10th December 2010 at 2:02 pm #3835
i need some help from experienced researchers on the following, please
based on my findings and similar findings of earlier studies, can i theorise and include some implications in relation to the phenomenon studied
thank you for any help you can give me23rd February 2011 at 2:37 pm #3839Ronald ChenailMember
Here are my suggestions:
1. In your concluding sections of your research report you can discuss your results in relation to other results. This can be done in a simple system of noting areas in which findings appear to cohere with those findings from other studies, areas in which your findings contrast with previous findings, areas where you discerned certain patterns that have not been reported before, and areas where previous researchers reported findings and you did not.
2. You can discuss your limitations in terms of the procedural choices you made in your study (e.g., who you studied). Please refrain from the “qualitative researcher’s lament” where you state that your qualitative methodology is a limitation because a quantitative/controlled study would have been better.
3. You can discuss the implications of your findings for a variety of stakeholders depending on the nature of your study and results. For example, if you studied a clinical sample, then you could have some insights to share with clinicians. If you conducted an evaluative case study, then you might have something to share with the local administrators or policy makers first and maybe something to share in a more general matter to other administrators or policy makers. Of course you can always write about implications for future researchers. As for more generalized implications, that is a controversial area for some qualitative researchers. I favor an analytical approach to generalizability which is different than a probabilistic generalizability orientation. I wrote about this notion in a recent paper published in Journal of Ethnographic & Qualitative Research, 2010, Vol. 5, 1-11, entitled, “Getting Specific about Qualitative Research Generalizability.” Here’s the abstract:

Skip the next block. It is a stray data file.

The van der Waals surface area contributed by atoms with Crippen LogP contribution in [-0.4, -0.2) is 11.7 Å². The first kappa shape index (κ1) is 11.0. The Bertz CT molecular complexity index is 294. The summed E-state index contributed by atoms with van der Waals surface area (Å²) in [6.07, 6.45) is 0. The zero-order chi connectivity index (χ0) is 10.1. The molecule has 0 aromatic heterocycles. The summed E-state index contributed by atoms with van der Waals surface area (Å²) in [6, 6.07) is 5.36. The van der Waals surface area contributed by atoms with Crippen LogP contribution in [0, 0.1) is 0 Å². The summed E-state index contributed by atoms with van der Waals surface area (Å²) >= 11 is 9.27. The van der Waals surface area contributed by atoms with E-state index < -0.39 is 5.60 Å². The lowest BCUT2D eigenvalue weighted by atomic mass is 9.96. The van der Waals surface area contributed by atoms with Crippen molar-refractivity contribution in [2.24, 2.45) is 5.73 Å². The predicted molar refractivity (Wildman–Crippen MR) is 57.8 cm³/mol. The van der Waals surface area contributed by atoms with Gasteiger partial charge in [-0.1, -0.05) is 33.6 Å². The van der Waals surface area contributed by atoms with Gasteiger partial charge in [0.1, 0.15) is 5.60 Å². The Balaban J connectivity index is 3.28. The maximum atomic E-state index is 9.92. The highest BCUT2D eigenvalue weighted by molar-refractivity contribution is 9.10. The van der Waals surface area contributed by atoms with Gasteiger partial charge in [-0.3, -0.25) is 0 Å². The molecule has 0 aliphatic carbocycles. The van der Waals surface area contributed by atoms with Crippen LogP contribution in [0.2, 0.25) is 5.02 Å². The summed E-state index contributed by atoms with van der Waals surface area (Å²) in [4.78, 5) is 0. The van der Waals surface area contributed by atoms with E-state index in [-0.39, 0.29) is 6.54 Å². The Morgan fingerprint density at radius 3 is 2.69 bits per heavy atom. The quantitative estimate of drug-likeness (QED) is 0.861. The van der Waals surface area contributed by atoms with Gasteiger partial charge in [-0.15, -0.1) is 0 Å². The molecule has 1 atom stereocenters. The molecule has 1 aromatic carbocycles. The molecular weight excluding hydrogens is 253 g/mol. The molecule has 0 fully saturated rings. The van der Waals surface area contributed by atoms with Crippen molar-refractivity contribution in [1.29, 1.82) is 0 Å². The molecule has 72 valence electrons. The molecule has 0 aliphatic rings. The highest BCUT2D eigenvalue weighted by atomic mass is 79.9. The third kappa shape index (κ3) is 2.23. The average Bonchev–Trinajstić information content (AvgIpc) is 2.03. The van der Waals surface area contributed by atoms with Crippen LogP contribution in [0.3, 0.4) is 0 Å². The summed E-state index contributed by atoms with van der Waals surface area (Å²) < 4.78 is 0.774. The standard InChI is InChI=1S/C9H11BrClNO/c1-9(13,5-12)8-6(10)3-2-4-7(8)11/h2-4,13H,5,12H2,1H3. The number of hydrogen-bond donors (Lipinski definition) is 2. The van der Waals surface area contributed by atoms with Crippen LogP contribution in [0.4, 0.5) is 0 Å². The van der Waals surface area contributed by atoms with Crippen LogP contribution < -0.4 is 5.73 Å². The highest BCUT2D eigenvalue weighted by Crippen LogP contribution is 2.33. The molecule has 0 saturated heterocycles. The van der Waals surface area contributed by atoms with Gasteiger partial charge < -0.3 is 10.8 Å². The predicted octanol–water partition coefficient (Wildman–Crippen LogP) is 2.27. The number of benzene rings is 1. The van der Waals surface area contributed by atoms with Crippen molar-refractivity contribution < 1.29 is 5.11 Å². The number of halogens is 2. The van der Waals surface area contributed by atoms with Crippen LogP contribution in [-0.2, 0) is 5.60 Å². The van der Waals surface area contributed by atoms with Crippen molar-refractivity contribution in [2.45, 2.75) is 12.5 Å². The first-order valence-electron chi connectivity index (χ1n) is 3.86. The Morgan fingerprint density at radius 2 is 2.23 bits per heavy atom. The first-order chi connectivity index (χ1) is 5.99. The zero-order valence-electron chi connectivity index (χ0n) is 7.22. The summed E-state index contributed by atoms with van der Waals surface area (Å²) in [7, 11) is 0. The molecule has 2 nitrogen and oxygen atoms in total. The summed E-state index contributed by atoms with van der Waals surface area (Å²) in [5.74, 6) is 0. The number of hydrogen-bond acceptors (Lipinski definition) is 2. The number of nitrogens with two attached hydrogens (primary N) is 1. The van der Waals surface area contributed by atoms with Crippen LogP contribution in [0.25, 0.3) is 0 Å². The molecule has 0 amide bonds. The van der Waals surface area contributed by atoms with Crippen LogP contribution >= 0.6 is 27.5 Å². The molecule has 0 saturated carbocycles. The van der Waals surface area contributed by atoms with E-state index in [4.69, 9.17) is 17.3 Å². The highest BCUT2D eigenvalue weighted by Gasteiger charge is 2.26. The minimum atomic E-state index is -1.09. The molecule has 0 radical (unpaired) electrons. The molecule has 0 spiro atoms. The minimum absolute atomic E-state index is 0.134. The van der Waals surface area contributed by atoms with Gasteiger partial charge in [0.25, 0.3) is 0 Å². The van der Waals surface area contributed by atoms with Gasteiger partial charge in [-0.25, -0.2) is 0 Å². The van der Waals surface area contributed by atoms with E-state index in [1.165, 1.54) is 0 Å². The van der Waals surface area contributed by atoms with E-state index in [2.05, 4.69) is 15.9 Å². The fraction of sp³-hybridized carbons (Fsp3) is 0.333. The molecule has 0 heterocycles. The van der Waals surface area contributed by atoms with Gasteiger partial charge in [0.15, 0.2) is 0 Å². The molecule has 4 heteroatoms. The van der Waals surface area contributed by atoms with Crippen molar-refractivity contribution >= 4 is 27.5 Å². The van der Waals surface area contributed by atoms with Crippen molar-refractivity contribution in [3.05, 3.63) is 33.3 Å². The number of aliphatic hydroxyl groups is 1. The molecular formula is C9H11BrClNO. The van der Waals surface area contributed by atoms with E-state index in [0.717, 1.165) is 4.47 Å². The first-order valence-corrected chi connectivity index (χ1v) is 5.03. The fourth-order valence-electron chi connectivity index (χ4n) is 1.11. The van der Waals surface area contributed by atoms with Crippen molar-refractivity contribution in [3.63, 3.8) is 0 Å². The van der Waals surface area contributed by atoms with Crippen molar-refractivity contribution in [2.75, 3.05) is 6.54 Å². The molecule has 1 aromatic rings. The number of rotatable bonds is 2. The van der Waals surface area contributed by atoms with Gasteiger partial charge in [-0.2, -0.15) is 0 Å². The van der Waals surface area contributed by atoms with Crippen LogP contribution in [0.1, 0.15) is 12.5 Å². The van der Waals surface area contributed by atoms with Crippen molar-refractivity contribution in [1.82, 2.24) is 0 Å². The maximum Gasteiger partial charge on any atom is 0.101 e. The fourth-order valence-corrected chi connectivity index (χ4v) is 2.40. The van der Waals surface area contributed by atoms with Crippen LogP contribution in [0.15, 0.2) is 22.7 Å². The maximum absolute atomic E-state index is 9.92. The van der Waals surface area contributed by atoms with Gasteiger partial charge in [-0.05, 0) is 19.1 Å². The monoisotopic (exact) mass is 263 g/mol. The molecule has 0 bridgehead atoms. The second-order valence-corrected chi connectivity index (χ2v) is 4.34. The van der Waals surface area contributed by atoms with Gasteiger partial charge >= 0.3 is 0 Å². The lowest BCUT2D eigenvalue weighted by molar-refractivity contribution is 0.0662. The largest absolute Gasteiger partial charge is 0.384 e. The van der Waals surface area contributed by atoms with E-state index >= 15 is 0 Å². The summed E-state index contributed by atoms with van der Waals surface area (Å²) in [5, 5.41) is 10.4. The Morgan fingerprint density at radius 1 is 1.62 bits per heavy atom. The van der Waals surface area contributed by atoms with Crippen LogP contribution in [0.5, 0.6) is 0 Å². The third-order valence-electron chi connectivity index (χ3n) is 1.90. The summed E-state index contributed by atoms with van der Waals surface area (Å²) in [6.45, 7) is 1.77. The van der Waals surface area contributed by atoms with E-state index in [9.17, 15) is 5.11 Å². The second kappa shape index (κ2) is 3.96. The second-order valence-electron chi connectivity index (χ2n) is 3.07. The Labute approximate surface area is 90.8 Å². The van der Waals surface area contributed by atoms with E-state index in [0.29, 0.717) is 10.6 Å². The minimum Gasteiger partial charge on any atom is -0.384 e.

The question of generalizability or the usefulness of qualitative research results beyond the confines of the primary site, sample, and study has been hotly debated by qualitative researchers for decades. When examining this question of generalization the first surprising finding is there appears to be no general consensus about the definition, value, and process of generalizability across the world of qualitative research. Despite these apparent conflicts, there are useful strategies to utilize for those qualitative researchers who hold that their findings can be transferable from the specific qualitative research investigation to other particular situations.
Besides my paper, try locating this one:
Firestone, W. A. (1993). Alternative arguments for generalizing from data as applied to qualitative research. Educational Researcher, 22, 16-23.
Robert Yin’s work is also good for supporting a generalizing to theory strategy.
I hope this helps!
Ron Chenail, PhD
Editor, The Qualitative Report (http://www.nova.edu/ssss/QR/)23rd February 2011 at 4:42 pm #3838ramanath pandeyMember
We do not know the topic of your research work. Whatever you have discussed in your work must be taken into consideration for presenting your findings. Chapter wise conclusion with future prospect must be highlighted. Please write the topic and contents of your reserch work.
Thanks26th February 2011 at 2:53 pm #3837
thank you for your pointed response. it is really helpful. only, I have some trouble getting your third point . I mean, my case study investigating the language practices of a group of business professionals in a special business situation follows an analytic approach. my small-scale study does not involve a large population. Can I nevertheless assume that my findings contribute to or inform different areas of study? ( and I personally feel they can )26th February 2011 at 3:09 pm #3836
i am aware of the importance of including some suggestions for future research. my problem is to decide whether it is acceptable to include the implication or contribution or ramification (i hope they mean the same) of my findings for current areas of research. as i stated above, my case study analyses the verbal exchanges of a group of business professionals during their work meeting. the areas of study that my findings could inform are business communication studies, professional lingua franca, studies of workplace interaction, etc.
what do you think?
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